This is also seen in the “coming together” idea spoken of in the New Testament. Paul speaks of the Corinthians coming together “as a church” (1 Cor. 11:18). He goes on to define this gathering by the terms “in one place” (1 Cor. 11: 20) and “to eat” (1 Cor. 11:20,33). They meet in a physical location to perform a physical act, namely eating the Lord’s Supper. Paul highlights the corporeal nature of the Corinthian church. The New Testament continues to insist upon assembling in person but no longer calls Christians to go to Jerusalem. Now we worship wherever believers are physically gathered.

Denying the Sensual in the Sacraments

Christian worship involves the whole man, body and soul. It also appeals to all the physical senses. The worshipper hears the word sung, prayed, and preached. In addition, Christ gave His people a visible and tangible word. In the sacraments of Baptism and the Lord’s Supper, the senses of touch, smell, and sight are engaged. The whole man fully participates.

In the Institutes of the Christian Religion Calvin wrote, “Wherever we see the Word of God purely preached and heard, and the sacraments administered according to Christ’s institution, there, it is not to be doubted, a church of God exists.” [book iv, ch. 1. Sect. 9] Does cyberchurch offer this?

It would not be surprising to hear of an online church offering virtual communion, but is that a sacrament administered according to Christ’s institution? Virtual bread and wine benefit us as much as a virtual Christ dying on a virtual cross. The very purpose of the sacraments is that they are physical, tangible and concrete. They are sensual signs that confirm, support and nurture our faith.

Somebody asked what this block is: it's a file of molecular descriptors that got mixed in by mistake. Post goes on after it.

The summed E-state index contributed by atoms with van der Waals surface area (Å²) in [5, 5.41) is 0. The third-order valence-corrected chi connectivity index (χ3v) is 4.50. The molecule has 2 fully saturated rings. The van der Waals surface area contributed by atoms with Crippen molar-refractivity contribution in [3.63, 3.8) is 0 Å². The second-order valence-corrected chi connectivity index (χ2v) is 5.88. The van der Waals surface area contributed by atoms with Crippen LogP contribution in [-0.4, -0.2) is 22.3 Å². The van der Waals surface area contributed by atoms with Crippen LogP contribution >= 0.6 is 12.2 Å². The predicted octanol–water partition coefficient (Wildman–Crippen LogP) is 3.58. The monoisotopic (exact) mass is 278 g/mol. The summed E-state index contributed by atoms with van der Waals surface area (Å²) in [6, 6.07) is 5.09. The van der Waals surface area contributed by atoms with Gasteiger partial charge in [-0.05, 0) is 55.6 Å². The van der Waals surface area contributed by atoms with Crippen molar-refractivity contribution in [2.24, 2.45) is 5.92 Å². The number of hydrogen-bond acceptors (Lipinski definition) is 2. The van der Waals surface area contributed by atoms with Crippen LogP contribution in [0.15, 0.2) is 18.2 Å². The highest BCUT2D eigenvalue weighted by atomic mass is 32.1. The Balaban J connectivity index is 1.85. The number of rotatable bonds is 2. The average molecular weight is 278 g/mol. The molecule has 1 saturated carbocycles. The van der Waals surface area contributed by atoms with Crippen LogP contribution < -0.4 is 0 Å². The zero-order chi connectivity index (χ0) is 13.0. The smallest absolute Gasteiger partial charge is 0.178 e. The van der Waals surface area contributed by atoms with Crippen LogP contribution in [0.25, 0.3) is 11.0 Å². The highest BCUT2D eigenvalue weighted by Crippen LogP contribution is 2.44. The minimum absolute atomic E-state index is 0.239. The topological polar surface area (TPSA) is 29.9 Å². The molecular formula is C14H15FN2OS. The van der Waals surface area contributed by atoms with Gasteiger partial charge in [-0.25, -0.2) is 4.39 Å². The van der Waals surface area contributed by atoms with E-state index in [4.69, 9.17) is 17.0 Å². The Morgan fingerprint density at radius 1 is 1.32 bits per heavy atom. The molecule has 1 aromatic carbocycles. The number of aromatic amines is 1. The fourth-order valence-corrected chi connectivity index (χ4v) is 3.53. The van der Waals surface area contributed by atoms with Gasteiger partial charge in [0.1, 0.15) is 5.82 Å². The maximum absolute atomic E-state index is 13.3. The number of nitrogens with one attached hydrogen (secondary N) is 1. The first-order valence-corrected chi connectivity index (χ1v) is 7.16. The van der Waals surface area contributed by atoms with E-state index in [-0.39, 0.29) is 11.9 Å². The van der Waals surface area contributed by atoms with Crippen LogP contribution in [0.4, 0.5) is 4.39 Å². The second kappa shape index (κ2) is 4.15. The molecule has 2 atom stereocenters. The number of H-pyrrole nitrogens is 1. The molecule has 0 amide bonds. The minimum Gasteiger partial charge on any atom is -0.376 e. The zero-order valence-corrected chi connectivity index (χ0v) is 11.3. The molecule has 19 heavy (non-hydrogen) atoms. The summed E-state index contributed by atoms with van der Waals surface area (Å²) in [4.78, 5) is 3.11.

This is not to say that the way we understood the church before the invention of the Internet was better. It is not a qualitative distinction. The historic understanding is the only way to view the church. Cyberchurch is not, nor ever can be, a viable option.

Devaluing the Unique Place and Authority of the Local Church and Local Church Elders

Another common feature of the online Christian community is the emphasis on the universal church to the neglect of the local church. Cyberchurches boast of having members from all over the world. One of the distinguishing marks of Bednar’s participatory Church is that Christians belong to multiple congregations. The local church is marginalized; it is all about globalization.

Closely connected to the denial of the local church is an aversion to church authority structures. Bednar wrote, “The dominant theme to emerge from my research is that bloggers value this medium because they can participate without being filtered by church structures, denominational restrictions or even doctrinal impurity. We have grown tired of pastors being the gatekeepers of what is important.” He seems to think that the blogging community values being able to say what they want to whom they want without accountability. This may be the biggest problem facing Christian bloggers, whether they agree with Bednar or not.

New Testament writers speak highly of the local church and local church elders. According to apostolic practice recorded in Acts, churches were set up in cities and towns throughout the Roman world. These local churches were in some way “lacking” until elders were appointed (see Acts 14:21-23; Titus 1:5). Paul speaks of elders as gifts sent by Jesus to protect the church from error and bring the church to spiritual maturity (Eph. 4:11-16). It sounds somewhat similar to what Bednar derogatorily calls gatekeepers.

Jesus Christ cares for His church through duly appointed and ordained elders. This is the teaching of the New Testament. The Apostle Peter exhorts younger people to submit themselves to their local church elders because he views local church elders as Shepherds of the flock of God (1 Peter 5:2 & 5). Bednar’s view of the church directly contradicts apostolic teaching.